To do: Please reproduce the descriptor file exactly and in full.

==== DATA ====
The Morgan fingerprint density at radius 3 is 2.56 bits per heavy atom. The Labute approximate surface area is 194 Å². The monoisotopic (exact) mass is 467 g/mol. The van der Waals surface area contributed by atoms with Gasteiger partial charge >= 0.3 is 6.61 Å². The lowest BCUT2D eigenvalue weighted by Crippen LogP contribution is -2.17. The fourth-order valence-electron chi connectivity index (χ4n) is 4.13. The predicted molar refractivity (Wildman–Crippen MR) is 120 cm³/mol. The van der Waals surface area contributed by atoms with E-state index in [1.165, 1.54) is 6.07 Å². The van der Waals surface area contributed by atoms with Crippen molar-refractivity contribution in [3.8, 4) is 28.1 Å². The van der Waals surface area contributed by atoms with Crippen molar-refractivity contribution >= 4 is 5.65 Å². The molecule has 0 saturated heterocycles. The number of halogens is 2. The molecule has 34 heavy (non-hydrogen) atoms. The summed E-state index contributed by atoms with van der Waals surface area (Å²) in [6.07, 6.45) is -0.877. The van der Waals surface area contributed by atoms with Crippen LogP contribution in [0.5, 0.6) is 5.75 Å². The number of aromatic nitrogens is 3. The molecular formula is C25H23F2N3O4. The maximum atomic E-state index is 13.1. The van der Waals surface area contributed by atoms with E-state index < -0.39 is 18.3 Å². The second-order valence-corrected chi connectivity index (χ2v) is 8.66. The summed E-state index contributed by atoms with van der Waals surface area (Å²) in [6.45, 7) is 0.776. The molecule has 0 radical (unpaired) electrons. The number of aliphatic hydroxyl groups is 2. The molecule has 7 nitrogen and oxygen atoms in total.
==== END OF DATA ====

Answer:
The Morgan fingerprint density at radius 3 is 2.56 bits per heavy atom. The Labute approximate surface area is 194 Å². The monoisotopic (exact) mass is 467 g/mol. The van der Waals surface area contributed by atoms with Gasteiger partial charge >= 0.3 is 6.61 Å². The lowest BCUT2D eigenvalue weighted by Crippen LogP contribution is -2.17. The fourth-order valence-electron chi connectivity index (χ4n) is 4.13. The predicted molar refractivity (Wildman–Crippen MR) is 120 cm³/mol. The van der Waals surface area contributed by atoms with E-state index in [1.165, 1.54) is 6.07 Å². The van der Waals surface area contributed by atoms with Crippen molar-refractivity contribution in [3.8, 4) is 28.1 Å². The van der Waals surface area contributed by atoms with Crippen molar-refractivity contribution >= 4 is 5.65 Å². The molecule has 0 saturated heterocycles. The number of halogens is 2. The molecule has 34 heavy (non-hydrogen) atoms. The summed E-state index contributed by atoms with van der Waals surface area (Å²) in [6.07, 6.45) is -0.877. The van der Waals surface area contributed by atoms with Crippen LogP contribution in [0.5, 0.6) is 5.75 Å². The number of aromatic nitrogens is 3. The molecular formula is C25H23F2N3O4. The maximum atomic E-state index is 13.1. The van der Waals surface area contributed by atoms with E-state index < -0.39 is 18.3 Å². The second-order valence-corrected chi connectivity index (χ2v) is 8.66. The summed E-state index contributed by atoms with van der Waals surface area (Å²) in [6.45, 7) is 0.776. The molecule has 0 radical (unpaired) electrons. The number of aliphatic hydroxyl groups is 2. The molecule has 7 nitrogen and oxygen atoms in total.